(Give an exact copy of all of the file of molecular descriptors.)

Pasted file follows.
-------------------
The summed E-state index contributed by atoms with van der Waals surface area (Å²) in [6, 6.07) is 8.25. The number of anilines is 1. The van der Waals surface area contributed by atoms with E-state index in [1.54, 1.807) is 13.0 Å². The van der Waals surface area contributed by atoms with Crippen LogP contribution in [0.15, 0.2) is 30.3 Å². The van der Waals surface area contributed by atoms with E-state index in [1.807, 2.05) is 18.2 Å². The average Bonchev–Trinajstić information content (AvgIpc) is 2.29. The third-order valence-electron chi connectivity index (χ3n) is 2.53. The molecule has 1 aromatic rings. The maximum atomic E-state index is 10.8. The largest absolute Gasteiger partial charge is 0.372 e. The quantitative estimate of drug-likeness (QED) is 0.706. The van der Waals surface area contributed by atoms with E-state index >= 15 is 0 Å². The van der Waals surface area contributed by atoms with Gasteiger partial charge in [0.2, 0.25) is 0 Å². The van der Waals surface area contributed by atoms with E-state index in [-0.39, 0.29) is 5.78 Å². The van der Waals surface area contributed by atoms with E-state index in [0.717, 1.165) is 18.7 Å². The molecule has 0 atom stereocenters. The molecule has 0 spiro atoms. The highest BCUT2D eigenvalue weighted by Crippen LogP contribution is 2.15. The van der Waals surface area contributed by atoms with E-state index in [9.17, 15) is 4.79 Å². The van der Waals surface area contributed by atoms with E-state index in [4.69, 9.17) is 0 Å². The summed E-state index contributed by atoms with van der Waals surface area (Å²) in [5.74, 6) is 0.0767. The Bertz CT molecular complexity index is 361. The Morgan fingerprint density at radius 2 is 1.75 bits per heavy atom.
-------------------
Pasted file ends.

The summed E-state index contributed by atoms with van der Waals surface area (Å²) in [6, 6.07) is 8.25. The number of anilines is 1. The van der Waals surface area contributed by atoms with E-state index in [1.54, 1.807) is 13.0 Å². The van der Waals surface area contributed by atoms with Crippen LogP contribution in [0.15, 0.2) is 30.3 Å². The van der Waals surface area contributed by atoms with E-state index in [1.807, 2.05) is 18.2 Å². The average Bonchev–Trinajstić information content (AvgIpc) is 2.29. The third-order valence-electron chi connectivity index (χ3n) is 2.53. The molecule has 1 aromatic rings. The maximum atomic E-state index is 10.8. The largest absolute Gasteiger partial charge is 0.372 e. The quantitative estimate of drug-likeness (QED) is 0.706. The van der Waals surface area contributed by atoms with E-state index >= 15 is 0 Å². The van der Waals surface area contributed by atoms with Gasteiger partial charge in [0.2, 0.25) is 0 Å². The van der Waals surface area contributed by atoms with E-state index in [-0.39, 0.29) is 5.78 Å². The van der Waals surface area contributed by atoms with E-state index in [0.717, 1.165) is 18.7 Å². The molecule has 0 atom stereocenters. The molecule has 0 spiro atoms. The highest BCUT2D eigenvalue weighted by Crippen LogP contribution is 2.15. The van der Waals surface area contributed by atoms with E-state index in [9.17, 15) is 4.79 Å². The van der Waals surface area contributed by atoms with E-state index in [4.69, 9.17) is 0 Å². The summed E-state index contributed by atoms with van der Waals surface area (Å²) in [5.74, 6) is 0.0767. The Bertz CT molecular complexity index is 361. The Morgan fingerprint density at radius 2 is 1.75 bits per heavy atom.